Installing and Upgrading to Windows 8
In This Chapter
- Understanding the different options for installing and upgrading to Windows 8
- Understanding how the web-based installer works
- Using new Windows Setup features
- Choosing a sign-in type
- Employing post-setup tasks for a complete install
- Looking at advanced Windows 8 configurations
- Using a dual-boot configuration
- Installing Windows 8 on a Mac
With previous Windows versions, Microsoft offered a fairly static set of capabilities by which one could install the OS onto a new or existing computer. These capabilities were based on the same underlying functionality but were designed to serve three basic audiences: end users, businesses, and PC makers, and not necessarily in that order. As such, the process was pretty technical for the typical user, which wasn’t much of a problem because very few users actually installed Windows this way anyway. Most acquired Windows with a new PC purchase or, perhaps, through a work-based PC.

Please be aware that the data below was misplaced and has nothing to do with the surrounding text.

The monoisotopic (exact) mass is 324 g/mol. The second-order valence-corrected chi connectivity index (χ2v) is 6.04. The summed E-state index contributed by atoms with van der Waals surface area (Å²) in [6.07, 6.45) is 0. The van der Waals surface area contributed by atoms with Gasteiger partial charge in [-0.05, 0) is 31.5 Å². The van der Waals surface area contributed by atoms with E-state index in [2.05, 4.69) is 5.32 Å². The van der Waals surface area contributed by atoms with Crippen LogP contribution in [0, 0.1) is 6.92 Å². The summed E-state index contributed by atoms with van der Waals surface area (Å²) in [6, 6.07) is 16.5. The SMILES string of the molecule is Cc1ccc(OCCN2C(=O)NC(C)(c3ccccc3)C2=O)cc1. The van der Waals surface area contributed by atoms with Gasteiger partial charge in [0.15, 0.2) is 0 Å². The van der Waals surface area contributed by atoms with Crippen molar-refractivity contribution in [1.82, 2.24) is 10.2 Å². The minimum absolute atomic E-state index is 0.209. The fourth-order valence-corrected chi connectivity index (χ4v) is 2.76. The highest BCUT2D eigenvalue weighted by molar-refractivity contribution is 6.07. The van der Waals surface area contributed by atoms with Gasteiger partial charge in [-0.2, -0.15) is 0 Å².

With Windows 7, however, those usage patterns changed somewhat. For the first time, a significant percentage of Windows users upgraded existing PCs running a previous version of Windows to Windows 7, and to do so they typically purchased a retailed, boxed copy of the new OS, in Upgrade form, and then performed the upgrade manually.
The reason for this sudden change is obvious: With Windows 7, for the first time, a new version of Windows actually had system requirements that matched, not exceeded, those ...